LEADER TIMES WEEKEND RELIGION ARTICLE FOR
November 30, 2013 by William H. Scarle, Jr.
Sunday begins the Advent season for the Christian community. For the Western Church Advent begins with the fourth Sunday prior to Christmas, which this year falls on December 1. The Eastern Church has a different tradition, beginning Advent forty days prior to Christmas which takes the start back into November.
Originally the Advent season was not in preparation for the celebration of the birth of Jesus but in preparation for Epiphany. Epiphany comes from the Greek word “epiphania,” which means manifestation. The celebration is connected with the coming of the Magi to visit the holy family and also the baptism of Jesus. It is celebrated on January 6 and was a time for the baptism of new Christians. The Christian community instituted the forty day period of preparation and fasting in anticipation of this event.
It was not until the sixth century that Gregory the Great associated Advent with the coming of the Messiah. The emphasis in these earlier times was not on Jesus birth, but on the promise of his second coming.
The Middle Ages brought about the linkage of Advent with the birth of Jesus. The idea of the Christmas Cresh was instituted by Francis of Assisi in 1223.
From this brief history of Advent it should be clear that Advent and Christmas are not markers for the date of Jesus birth. Jesus was not born in December, and most biblical scholars are aware of this. That said, Advent and Christmas do mark the teaching of all branches of Christianity that Jesus the Messiah was God’s only Son; born of the Virgin Mary, suffered under Pontius Pilot, was crucified, dead and buried, and on the third day arose from the dead, ascended into heaven from which he will return to judge the living and the dead.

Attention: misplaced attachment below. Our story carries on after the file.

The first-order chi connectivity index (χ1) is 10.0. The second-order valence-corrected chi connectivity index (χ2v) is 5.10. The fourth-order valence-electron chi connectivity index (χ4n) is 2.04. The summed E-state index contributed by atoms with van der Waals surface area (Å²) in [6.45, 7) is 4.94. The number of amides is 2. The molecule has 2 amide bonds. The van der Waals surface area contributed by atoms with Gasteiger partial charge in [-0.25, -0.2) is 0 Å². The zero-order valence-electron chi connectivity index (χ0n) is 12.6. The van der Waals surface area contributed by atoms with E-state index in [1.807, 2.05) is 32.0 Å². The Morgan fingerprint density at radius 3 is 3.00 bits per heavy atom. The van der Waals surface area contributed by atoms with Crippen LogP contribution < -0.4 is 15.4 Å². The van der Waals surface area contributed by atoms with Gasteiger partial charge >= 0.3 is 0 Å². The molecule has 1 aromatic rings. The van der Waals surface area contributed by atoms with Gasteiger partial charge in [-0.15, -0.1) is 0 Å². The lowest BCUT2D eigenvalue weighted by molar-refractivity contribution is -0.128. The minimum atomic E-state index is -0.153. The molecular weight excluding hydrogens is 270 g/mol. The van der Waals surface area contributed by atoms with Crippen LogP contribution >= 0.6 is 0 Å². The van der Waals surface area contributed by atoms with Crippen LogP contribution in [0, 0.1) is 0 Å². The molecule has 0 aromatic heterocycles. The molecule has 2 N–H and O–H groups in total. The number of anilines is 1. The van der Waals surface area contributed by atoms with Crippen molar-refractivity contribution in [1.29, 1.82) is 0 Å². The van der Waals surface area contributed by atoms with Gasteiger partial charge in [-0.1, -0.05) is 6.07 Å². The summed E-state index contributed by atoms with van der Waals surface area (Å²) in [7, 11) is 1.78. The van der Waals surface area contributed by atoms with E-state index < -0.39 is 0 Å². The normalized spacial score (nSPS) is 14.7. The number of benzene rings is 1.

Advent marks the beginning of the Church year. It underlines the doctrine that God so loved the world that he sent his only Son to save the world from the consequences of rebellion. It is a joyous season because it reminds us that God keeps his promises. The word came from heaven to the shepherds that they need not fear. The news is good. God has acted to bring peace between earth and heaven. God is not mad at the wretched and rebellious behavior of mankind. He is sending the solution. Commenting on Jesus’ interview with Nicodemus the Apostle John says, “God did not send his Son into the world to condemn the world, but in order that the world might be saved through him.”
Needless to say Christians believe these realities are worth celebrating. They are worth preparation for at least four weeks, if not forty days.
It is also worth saying that much of the hullabaloo that begins this week has nothing to do with this celebration. Regrettably much of it has to do with the very ignorance God sent his Son to save us from. It has to do with greed, materialism, and a total disregard for the spiritual origins of the season. We all have a choice. We will decide what we will celebrate. For me and my house, we will celebrate the epiphany of God himself into our world of darkness and confusion. The lights of Christmas will be in celebration of the Light of the world. That “life was the light of men. The light shines in the darkness, and the darkness has not overcome it.”
(Bill Scarle can be contacted at firstname.lastname@example.org). END-whs